Wednesday, October 29, 2008

The Shoe Drops, News-Press Continues to Lose Readers

Wendy McCaw's Santa Barbara News-Press saw its Monday through Friday circulation numbers for the sixth-month period ending September 30th decline 3.6 percent — to 32,534 from 33,756. Its Sunday circulation for that same period also fell — to 33,576 from 34,746, a 3.3 percent decline compared to the same period in 2007.

Those daily totals mean a loss of 1,222 copies. The Sunday circulation totals add up to a loss of 1,170 copies.

Here's a running circulation count since McCaw assumed ownership of the News-Press:

45,300 (Oct. 2000)
43,600 (Jan 2005)
41,000 (Oct 2006)
37,730 (March 2007)
33,756 (Oct. 2007)
32,534 (Oct. 2008)

To put it another way, when Wendy got the keys to the News-Press building from the New York Times Company, it was a 45,000 daily circulation paper. Now, eight years later she has a 33,000 daily circulation paper on her hands. That's a decline of 27 percent.

Those figures are unaudited and are for Monday through Friday circulation.

The News-Press' drop of 3.6 percent isn't as bad as the industrywide average which declined nearly 5 percent from the previous year.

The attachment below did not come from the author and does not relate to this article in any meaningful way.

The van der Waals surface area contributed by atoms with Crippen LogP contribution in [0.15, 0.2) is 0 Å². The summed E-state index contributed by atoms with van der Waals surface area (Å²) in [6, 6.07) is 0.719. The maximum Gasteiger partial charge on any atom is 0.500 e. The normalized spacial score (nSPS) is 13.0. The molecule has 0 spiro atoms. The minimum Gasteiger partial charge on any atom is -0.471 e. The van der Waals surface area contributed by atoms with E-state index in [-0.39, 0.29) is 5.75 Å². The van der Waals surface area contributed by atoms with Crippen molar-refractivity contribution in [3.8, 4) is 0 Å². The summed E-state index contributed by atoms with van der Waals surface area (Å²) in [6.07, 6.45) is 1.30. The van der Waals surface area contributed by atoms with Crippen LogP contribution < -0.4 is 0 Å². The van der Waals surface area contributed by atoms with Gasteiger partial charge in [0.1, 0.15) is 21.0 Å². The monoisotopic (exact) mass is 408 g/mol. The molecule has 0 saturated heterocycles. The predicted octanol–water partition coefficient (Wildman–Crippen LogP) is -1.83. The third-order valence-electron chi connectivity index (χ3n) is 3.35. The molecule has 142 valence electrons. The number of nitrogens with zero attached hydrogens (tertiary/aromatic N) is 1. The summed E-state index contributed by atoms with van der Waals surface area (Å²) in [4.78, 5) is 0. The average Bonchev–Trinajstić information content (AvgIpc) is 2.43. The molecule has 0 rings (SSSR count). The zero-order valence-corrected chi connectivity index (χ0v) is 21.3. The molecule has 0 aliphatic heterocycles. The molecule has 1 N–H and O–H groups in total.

And the Christian Science Monitor, currently published Monday through Friday, will move to online only in April. The only remnant of it's physical print product will be a weekend magazine.

Is decreasing circulation inevitable for every newspaper these days? Not necessarily. The Santa Maria Times saw its Monday-through-Friday circulation rise 2 percent — to 18,823 from 18,439, perhaps proving that papers in smaller markets that are removed from the urban centers can capitalize on their ability to deliver local news to their readers.

That is if the owners of those papers stay out of the way and let their editors and reporters do their jobs.

* * *

In other News-Press related news it was announced yesterday that the newspaper's suit against the City of Santa Barbara for violating the open meeting provisions of California's Brown Act has been settled.

The settlement involved the City acknowledging that members of its Transportation and Circulation Committee "may" have violated the Act. However, the City will not be paying any money to the News-Press and each side will bear the responsibility of its own attorneys' fees and costs.

A Scott Steepleton by-lined article in today's News-Press appears to be spinning this as a victory for the paper. But in light of the fact that no money is changing hands and each side bearing their own fees, claiming that they "won a judgment" when in fact the case was settled sounds like puffery to me.